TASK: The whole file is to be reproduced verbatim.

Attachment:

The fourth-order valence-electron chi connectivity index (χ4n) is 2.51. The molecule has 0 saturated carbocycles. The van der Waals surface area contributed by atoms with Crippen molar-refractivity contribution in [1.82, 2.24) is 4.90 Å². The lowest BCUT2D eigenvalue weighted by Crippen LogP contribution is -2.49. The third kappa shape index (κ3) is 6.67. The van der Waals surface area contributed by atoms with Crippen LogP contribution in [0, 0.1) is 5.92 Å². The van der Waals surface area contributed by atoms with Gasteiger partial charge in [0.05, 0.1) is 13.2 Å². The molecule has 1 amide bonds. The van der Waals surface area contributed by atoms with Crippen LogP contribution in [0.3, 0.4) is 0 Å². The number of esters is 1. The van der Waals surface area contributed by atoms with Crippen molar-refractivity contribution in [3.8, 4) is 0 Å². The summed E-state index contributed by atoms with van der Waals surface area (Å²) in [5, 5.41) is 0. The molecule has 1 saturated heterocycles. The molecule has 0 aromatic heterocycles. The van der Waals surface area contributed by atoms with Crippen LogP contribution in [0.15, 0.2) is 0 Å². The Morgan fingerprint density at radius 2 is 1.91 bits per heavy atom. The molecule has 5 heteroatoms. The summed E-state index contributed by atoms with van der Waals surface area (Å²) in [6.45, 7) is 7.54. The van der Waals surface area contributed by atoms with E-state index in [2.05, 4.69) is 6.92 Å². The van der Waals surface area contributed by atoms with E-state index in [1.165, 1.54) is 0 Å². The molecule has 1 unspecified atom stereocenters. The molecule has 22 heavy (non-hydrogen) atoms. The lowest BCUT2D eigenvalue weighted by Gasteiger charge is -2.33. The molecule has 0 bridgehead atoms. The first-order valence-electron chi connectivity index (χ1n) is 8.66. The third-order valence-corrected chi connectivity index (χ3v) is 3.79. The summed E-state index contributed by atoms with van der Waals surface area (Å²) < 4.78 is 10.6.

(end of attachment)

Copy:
The fourth-order valence-electron chi connectivity index (χ4n) is 2.51. The molecule has 0 saturated carbocycles. The van der Waals surface area contributed by atoms with Crippen molar-refractivity contribution in [1.82, 2.24) is 4.90 Å². The lowest BCUT2D eigenvalue weighted by Crippen LogP contribution is -2.49. The third kappa shape index (κ3) is 6.67. The van der Waals surface area contributed by atoms with Crippen LogP contribution in [0, 0.1) is 5.92 Å². The van der Waals surface area contributed by atoms with Gasteiger partial charge in [0.05, 0.1) is 13.2 Å². The molecule has 1 amide bonds. The van der Waals surface area contributed by atoms with Crippen LogP contribution in [0.3, 0.4) is 0 Å². The number of esters is 1. The van der Waals surface area contributed by atoms with Crippen molar-refractivity contribution in [3.8, 4) is 0 Å². The summed E-state index contributed by atoms with van der Waals surface area (Å²) in [5, 5.41) is 0. The molecule has 1 saturated heterocycles. The molecule has 0 aromatic heterocycles. The van der Waals surface area contributed by atoms with Crippen LogP contribution in [0.15, 0.2) is 0 Å². The Morgan fingerprint density at radius 2 is 1.91 bits per heavy atom. The molecule has 5 heteroatoms. The summed E-state index contributed by atoms with van der Waals surface area (Å²) in [6.45, 7) is 7.54. The van der Waals surface area contributed by atoms with E-state index in [2.05, 4.69) is 6.92 Å². The van der Waals surface area contributed by atoms with E-state index in [1.165, 1.54) is 0 Å². The molecule has 1 unspecified atom stereocenters. The molecule has 22 heavy (non-hydrogen) atoms. The lowest BCUT2D eigenvalue weighted by Gasteiger charge is -2.33. The molecule has 0 bridgehead atoms. The first-order valence-electron chi connectivity index (χ1n) is 8.66. The third-order valence-corrected chi connectivity index (χ3v) is 3.79. The summed E-state index contributed by atoms with van der Waals surface area (Å²) < 4.78 is 10.6.